Editor’s note: This article is part of a year-long project about aging well, planning for the changes that aging brings and shaping how society thinks about aging.
“Home” is a beautiful word, evoking the comfort of close-knit neighborhoods where people settle down and raise children. But later in life many seniors find themselves in a different kind of home — a naturally occurring retirement community, or NORC, where older people age in place long after their kids are grown.
The term NORC — coined in 1984 by Michael Hunt, a professor of urban planning at the University of Wisconsin–Madison — denotes any geographically defined community in which at least 40 percent of the population is 60 or older and live in their own homes. With such a broad definition, NORCs can take many forms, ranging from vibrant communities that encourage seniors to stay engaged to sad places where the elderly live in isolation, fearful that they’ll die alone.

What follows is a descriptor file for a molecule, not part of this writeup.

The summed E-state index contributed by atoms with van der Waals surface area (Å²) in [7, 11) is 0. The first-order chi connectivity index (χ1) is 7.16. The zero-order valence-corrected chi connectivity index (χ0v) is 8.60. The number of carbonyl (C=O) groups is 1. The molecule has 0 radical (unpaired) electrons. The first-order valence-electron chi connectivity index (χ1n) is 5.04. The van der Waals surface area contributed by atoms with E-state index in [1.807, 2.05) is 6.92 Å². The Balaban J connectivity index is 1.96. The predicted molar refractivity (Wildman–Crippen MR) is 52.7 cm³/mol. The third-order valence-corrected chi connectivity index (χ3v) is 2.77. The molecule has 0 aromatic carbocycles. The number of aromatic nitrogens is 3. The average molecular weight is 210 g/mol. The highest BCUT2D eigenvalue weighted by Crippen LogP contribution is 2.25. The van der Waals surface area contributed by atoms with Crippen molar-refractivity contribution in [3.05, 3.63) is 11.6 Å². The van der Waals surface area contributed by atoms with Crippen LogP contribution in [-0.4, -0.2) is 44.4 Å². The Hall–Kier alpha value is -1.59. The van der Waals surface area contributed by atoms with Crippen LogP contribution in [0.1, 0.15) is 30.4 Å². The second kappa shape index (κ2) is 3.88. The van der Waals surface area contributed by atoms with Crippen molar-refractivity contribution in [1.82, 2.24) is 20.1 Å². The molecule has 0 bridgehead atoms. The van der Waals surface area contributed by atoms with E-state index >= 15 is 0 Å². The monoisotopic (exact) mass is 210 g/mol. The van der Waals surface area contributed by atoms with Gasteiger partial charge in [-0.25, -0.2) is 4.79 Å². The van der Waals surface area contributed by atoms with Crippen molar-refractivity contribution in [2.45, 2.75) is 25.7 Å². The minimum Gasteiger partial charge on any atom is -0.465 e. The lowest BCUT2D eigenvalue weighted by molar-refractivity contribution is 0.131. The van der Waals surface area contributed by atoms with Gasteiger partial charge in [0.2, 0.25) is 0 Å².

In 2010, some 40.3 million Americans were 65 years or older, according to the U.S. Census Bureau, but estimates of how many live in NORCs vary widely. Although AARP has reported in recent years that 25 to 36 percent of seniors live in NORCs, the Administration on Aging puts the figure at 17 percent.
Whichever estimate is accurate, some NORCs clearly thrive while others wither — and what makes the difference are Supportive Services Programs, or SSPs, usually the result of partnerships between local organizations and vetted providers. As NORCs evolve into NORC-SSPs, they typically begin by offering social services, health care management, education, recreation and volunteer opportunities. To those core components, many have added adult day care, meals, transportation, home care, legal and financial advice, home safety improvements, mental health counseling and disease management.